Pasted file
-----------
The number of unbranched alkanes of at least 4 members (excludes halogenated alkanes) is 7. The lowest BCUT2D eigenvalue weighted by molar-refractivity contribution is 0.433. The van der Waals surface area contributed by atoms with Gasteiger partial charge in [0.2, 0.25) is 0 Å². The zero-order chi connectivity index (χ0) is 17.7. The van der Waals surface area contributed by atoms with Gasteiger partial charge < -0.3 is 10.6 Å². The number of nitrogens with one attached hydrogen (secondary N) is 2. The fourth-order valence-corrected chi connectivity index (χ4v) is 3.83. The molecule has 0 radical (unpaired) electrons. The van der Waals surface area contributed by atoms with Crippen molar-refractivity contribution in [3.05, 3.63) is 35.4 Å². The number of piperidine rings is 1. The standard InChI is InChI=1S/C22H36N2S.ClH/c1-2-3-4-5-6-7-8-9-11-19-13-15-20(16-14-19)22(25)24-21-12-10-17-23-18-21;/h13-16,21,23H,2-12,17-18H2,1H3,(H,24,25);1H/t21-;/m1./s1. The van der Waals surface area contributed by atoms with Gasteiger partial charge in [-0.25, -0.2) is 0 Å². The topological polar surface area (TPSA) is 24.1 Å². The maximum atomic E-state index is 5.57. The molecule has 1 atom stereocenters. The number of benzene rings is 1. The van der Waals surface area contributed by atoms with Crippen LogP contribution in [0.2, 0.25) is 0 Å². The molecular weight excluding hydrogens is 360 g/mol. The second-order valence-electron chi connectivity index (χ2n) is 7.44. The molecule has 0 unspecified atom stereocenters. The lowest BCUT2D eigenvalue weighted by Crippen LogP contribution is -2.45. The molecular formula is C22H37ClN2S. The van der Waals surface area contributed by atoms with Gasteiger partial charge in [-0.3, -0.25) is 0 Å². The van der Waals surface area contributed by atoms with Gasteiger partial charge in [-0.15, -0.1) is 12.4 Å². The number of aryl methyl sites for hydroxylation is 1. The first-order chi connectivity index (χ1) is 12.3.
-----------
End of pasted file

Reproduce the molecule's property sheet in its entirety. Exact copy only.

The number of unbranched alkanes of at least 4 members (excludes halogenated alkanes) is 7. The lowest BCUT2D eigenvalue weighted by molar-refractivity contribution is 0.433. The van der Waals surface area contributed by atoms with Gasteiger partial charge in [0.2, 0.25) is 0 Å². The zero-order chi connectivity index (χ0) is 17.7. The van der Waals surface area contributed by atoms with Gasteiger partial charge < -0.3 is 10.6 Å². The number of nitrogens with one attached hydrogen (secondary N) is 2. The fourth-order valence-corrected chi connectivity index (χ4v) is 3.83. The molecule has 0 radical (unpaired) electrons. The van der Waals surface area contributed by atoms with Crippen molar-refractivity contribution in [3.05, 3.63) is 35.4 Å². The number of piperidine rings is 1. The standard InChI is InChI=1S/C22H36N2S.ClH/c1-2-3-4-5-6-7-8-9-11-19-13-15-20(16-14-19)22(25)24-21-12-10-17-23-18-21;/h13-16,21,23H,2-12,17-18H2,1H3,(H,24,25);1H/t21-;/m1./s1. The van der Waals surface area contributed by atoms with Gasteiger partial charge in [-0.25, -0.2) is 0 Å². The topological polar surface area (TPSA) is 24.1 Å². The maximum atomic E-state index is 5.57. The molecule has 1 atom stereocenters. The number of benzene rings is 1. The van der Waals surface area contributed by atoms with Crippen LogP contribution in [0.2, 0.25) is 0 Å². The molecular weight excluding hydrogens is 360 g/mol. The second-order valence-electron chi connectivity index (χ2n) is 7.44. The molecule has 0 unspecified atom stereocenters. The lowest BCUT2D eigenvalue weighted by Crippen LogP contribution is -2.45. The molecular formula is C22H37ClN2S. The van der Waals surface area contributed by atoms with Gasteiger partial charge in [-0.3, -0.25) is 0 Å². The van der Waals surface area contributed by atoms with Gasteiger partial charge in [-0.15, -0.1) is 12.4 Å². The number of aryl methyl sites for hydroxylation is 1. The first-order chi connectivity index (χ1) is 12.3.